Write them down. Now.

Yes, I am looking at you, write down what you actually WANT to know.

Some suggestions:

"Do customers ring off because they get frustrated with waiting?"
"Does the call queuing system work effectively?"
"Do I need more staff on the help desk?"
"Do my users have reasonable expectations of the service?"
"How long does it take from a user first ringing the service desk until they speak to someone who can help?"
"How many customers are unhappy about how long they've had to wait for their call to be answered?"
"How many times does a customer call the desk before their call is answered?"

Now ask yourself if average time to answer recorded by an ACD system answers any of those questions.

A classic I came across on this particular project was that it was two years before the service desk provider let slip that they only counted waiting time after the caller had listened to the "Welcome" message. Their target was to pick up calls within 20 seconds. The welcome message typically lasted 45 seconds. Go figure.

And if you want a service delivered over the internet you can't hold your application supplier responsible for the poor transaction response time experienced by a user living on a canal boat moored in a cutting.  It didn;'t stop the user complaining though.

Something I've never understood about ITIL, especially considering OGC's wider role, is that it has never addressed that in the UK most IT services are dependent on outsourcing, and contracts are therefore key.

Where do I begin? Well to follow on from the previous section too many contracts are written with what went wrong the last time in mind, which might be wholly irrelevant today. 

Secondly far too often the parties agree on the words, but not on the meaning of the words, and again I'm afraid that ITIL does not address this. We can all agree that a service change should go to the CAB, but that is of little use if we don't agree what we mean by a change to the service.

Language and the Dramadriehoek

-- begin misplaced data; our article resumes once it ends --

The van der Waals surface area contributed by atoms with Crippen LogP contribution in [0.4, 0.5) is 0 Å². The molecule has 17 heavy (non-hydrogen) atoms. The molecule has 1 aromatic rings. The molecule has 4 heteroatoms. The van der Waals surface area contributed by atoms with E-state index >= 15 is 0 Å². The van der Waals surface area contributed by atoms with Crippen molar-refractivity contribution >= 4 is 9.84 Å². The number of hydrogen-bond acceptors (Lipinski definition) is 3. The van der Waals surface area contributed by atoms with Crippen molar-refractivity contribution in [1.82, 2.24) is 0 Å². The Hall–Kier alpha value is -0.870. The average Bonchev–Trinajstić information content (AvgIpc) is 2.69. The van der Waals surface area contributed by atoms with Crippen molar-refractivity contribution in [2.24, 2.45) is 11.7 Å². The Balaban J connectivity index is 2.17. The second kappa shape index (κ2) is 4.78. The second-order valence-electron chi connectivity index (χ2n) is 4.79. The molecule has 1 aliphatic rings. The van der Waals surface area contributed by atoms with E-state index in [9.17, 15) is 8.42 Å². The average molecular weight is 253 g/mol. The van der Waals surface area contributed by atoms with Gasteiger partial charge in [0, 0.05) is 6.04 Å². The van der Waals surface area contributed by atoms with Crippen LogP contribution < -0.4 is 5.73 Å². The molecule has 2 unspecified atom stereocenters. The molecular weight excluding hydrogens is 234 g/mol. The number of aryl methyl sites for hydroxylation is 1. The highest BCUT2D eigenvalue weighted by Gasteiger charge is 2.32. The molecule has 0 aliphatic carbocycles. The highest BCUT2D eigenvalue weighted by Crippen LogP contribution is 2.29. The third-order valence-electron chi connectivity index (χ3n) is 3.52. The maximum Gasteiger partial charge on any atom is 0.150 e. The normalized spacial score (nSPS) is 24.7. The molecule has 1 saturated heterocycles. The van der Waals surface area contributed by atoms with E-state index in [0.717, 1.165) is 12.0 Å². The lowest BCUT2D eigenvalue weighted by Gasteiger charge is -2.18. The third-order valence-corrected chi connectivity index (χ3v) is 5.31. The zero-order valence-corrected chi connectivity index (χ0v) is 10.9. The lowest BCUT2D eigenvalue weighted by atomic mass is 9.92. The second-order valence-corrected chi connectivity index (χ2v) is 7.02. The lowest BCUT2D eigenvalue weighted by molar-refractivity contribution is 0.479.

Pardon my Dutch. Customers, users, the retained organisation and different suppliers are rather like the Americans and the British. They are divided by a common language, which unfortunately they insist on talking to each other. Those of you, who unlike me, have mastered another language will know the peril of the "familiar friend" that expression you can easily translate into another language, but then has a wholly different meaning. 

Mail me for the sick joke that I could insert here but won't. It was told me by a Collector* in HMR&C**. 

The great challenge for ITIL and ISO 20k has to be understanding how you map supplier terminology onto customer and user terminology throughout the value network.

The Retained Organisation
Another opportunity to spit over you whilst attempting to say "dramadriehoek" The ITIL missing link is the role of the retained organisation/intelligent customer.  You need to understand what role you expect the retained organisation to fill, and  you need to realise that it will change over time. The RO should not be man marking the supplier and providing support when they make mistakes. THe RO should be setting the framework for supplier/customer/user interaction.

Service Credits and SLAs
Welcome to a basic lesson in economics. If I set myself up to deliver service A, and you apply constraints C which have I implications on how I can D Deliver the service...

...You get ACID, which is never good.

Punishing your supplier financially only works in a narrow subset of situations. Forget the sunk cost fallacy, what matters is how you can move forward.

Forget the mistakes of your past... what is it that matters now?


* A very very senior British Customs Officer
** If you want  a good night out go to a Burns Night with  the British customs.The man himself was a "Gauger" A well known founder of itSMF was once found lying in a hedge after one such event. I know it was a good night because after five years I finally understood every word the Scottish CFO at the Passport Office said to me. Pity I didn't understand him earlier when he was teaching me accountancy.